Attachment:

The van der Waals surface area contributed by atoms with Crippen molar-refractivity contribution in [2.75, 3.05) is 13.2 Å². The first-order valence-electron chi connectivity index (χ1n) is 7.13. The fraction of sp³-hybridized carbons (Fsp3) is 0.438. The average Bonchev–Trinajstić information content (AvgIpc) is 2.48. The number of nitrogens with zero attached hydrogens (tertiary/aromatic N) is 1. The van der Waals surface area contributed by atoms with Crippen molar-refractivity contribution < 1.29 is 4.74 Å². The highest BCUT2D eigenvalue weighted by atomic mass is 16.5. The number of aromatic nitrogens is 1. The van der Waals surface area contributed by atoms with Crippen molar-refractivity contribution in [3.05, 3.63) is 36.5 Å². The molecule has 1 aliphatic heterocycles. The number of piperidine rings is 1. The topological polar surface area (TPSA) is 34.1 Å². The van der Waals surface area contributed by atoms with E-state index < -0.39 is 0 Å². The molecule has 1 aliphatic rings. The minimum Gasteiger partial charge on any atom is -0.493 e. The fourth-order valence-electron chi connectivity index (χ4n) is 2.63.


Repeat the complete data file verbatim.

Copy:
The van der Waals surface area contributed by atoms with Crippen molar-refractivity contribution in [2.75, 3.05) is 13.2 Å². The first-order valence-electron chi connectivity index (χ1n) is 7.13. The fraction of sp³-hybridized carbons (Fsp3) is 0.438. The average Bonchev–Trinajstić information content (AvgIpc) is 2.48. The number of nitrogens with zero attached hydrogens (tertiary/aromatic N) is 1. The van der Waals surface area contributed by atoms with Crippen molar-refractivity contribution < 1.29 is 4.74 Å². The highest BCUT2D eigenvalue weighted by atomic mass is 16.5. The number of aromatic nitrogens is 1. The van der Waals surface area contributed by atoms with Crippen molar-refractivity contribution in [3.05, 3.63) is 36.5 Å². The molecule has 1 aliphatic heterocycles. The number of piperidine rings is 1. The topological polar surface area (TPSA) is 34.1 Å². The van der Waals surface area contributed by atoms with E-state index < -0.39 is 0 Å². The molecule has 1 aliphatic rings. The minimum Gasteiger partial charge on any atom is -0.493 e. The fourth-order valence-electron chi connectivity index (χ4n) is 2.63.